BY DANIEL T. GOMES
Socrates once said that “there is only one good, knowledge, and one evil, ignorance.” But in the Middle Ages, very few people knew of Socrates; as a matter of fact, very few people knew much of philosophy to begin with. Peasants, making up the vast majority of medieval society, were illiterate. They could not read nor write – such privilege was normally bestowed on nobility and clergy, and it was the joint efforts of both these groups that allowed for education’s slow expansion. The two founded universities, built libraries, and made scholars out of simple men. Amidst these initiatives, a new form of learning was born, a beacon of knowledge that would drag Europe out of ignorance’s darkness – scholasticism.
A New Form of Learning
Scholasticism was, above all, a new way of reaching definite conclusions. It attempted to conciliate faith and reason by applying critical thought and dialectics in lectures. Before scholasticism, knowledge was transmitted without being duly processed, as it was often considered to be the product of divine revelation and ecclesiastical tradition. Such information was merely accepted as truth, since to deny it would be to go against the Church’s precepts, which was deemed heresy. In its defense, the Church often alluded to the idea behind Matthew 7:18: “A good tree cannot bring forth evil fruit, neither can an evil tree bring forth good fruit.” (DRA)
Nevertheless, that did not stop certain scholars and men of the cloth from pointing out the obvious elephant in the room: what about the classical philosophers? Many of the church’s precepts were established upon the works of Church fathers such as Augustine, who in turn were influenced by pagan philosophers such as Plato and Aristotle. If these philosophers could hypothesize and influence the clergy’s understanding of the world without a Christian faith, what stopped medieval scholars from employing reason in their studies?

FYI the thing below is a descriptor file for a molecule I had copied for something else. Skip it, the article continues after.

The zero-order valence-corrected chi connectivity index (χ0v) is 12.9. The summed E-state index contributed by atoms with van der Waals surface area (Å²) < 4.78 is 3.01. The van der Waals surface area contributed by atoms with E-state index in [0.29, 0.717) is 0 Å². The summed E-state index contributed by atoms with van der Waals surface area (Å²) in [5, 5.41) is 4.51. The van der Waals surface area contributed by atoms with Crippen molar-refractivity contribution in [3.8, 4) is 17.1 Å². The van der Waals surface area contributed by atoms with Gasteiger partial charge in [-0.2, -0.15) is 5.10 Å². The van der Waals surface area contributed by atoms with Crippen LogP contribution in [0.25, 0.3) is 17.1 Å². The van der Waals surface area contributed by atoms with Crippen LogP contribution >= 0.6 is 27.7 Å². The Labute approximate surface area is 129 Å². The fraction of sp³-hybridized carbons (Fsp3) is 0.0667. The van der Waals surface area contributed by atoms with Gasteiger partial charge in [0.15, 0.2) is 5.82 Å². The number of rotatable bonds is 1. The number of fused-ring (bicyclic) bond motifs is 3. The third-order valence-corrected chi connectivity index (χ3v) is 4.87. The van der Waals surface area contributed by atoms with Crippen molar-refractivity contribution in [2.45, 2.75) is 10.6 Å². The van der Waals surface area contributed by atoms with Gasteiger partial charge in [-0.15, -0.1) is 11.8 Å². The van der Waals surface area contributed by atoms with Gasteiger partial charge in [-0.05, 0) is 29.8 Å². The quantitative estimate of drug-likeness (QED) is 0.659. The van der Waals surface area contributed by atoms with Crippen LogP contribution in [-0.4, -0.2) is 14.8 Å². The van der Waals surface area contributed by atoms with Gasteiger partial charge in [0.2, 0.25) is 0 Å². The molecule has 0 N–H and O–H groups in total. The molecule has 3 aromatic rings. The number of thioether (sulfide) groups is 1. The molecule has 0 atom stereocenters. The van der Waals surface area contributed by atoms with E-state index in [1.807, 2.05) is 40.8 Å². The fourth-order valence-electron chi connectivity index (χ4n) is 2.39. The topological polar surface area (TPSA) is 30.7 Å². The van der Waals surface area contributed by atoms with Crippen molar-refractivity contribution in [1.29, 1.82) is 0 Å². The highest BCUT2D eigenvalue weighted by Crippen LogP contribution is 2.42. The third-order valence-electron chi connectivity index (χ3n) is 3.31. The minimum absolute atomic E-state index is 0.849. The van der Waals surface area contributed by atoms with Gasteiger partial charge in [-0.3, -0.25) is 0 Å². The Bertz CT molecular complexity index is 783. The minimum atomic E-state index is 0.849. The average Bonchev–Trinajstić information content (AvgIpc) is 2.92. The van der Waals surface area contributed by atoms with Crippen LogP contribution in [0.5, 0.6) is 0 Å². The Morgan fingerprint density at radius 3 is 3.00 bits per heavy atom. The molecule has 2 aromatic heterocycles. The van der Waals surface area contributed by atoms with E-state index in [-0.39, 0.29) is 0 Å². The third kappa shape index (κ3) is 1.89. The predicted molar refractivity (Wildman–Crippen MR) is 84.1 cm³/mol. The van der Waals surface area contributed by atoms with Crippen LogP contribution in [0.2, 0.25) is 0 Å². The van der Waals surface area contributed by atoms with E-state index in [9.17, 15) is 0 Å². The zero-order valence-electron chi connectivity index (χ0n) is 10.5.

Thus monasteries and scriptoriums embracing scholasticism reached a compromise: reason and faith would work together to understand what reason alone could not account for a satisfactory answer. In other words, belief took the back seat when one could learn things rationally, with certainty and proof. Only in matters of religion did faith play a key role, since these matters were considered to be above mortal reason’s grasp.
Peering Through the Dark
In time, the scholastic method propagated through most Christian institutions of higher learning. Several universities dedicated to study and research were built across Europe, and scholars were attracted to various courts. Great names of theology and philosophy arose in this time: William of Ockham, Anselm, Albertus Magnus and Bonaventure among them. Their writings were the result of copious examination, and in turn they became subject to such examination themselves. Drawing on the accumulated wisdom that only an university could provide at that time, scholars worked diligently in their efforts to find rational answers compatible with divine revelation. Their productions reshaped the Church’s understanding of reason’s role in its philosophical and theological studies, especially with one particular author: Thomas Aquinas.
A Dominican friar, Thomas Aquinas was inspired by Aristotelian philosophy and its commentaries by Andalusian philosopher Ibn Rushd (Averroes). His many contributions transformed medieval philosophy and theology, especially his Summa Theologicae, where he was able to mingle Christian doctrine with Aristotelian concepts and notions. Thomas has had an unexpected lasting influence, being recognized as a pivotal precursor to the great names of Renaissance thought.
In an era ridden with superstition and hearth wisdom, scholasticism became the driving force in medieval Europe’s intellectual progress. Its employment of discourse and investigation in studying propelled Western culture to rediscovering the wisdom of ancient and classical authors. By attempting to tackle difficult questions through debate and disputation, scholasticism formed the basis of the scientific advancement that marked subsequent ages. Often overshadowed by the obliviousness and fear so widespread in its day, we should remember scholasticism as a daring venture, one able to make inroads that would otherwise remain undone.
About the Author:
Daniel T. Gomes is a graphic designer and content writer from Lisbon, Portugal. He currently serves as Biblion’s Assistant Editor, having played a crucial role in the magazine since its inception. He is also a self-published author and one of the hosts of the biweekly Broklahomies Podcast.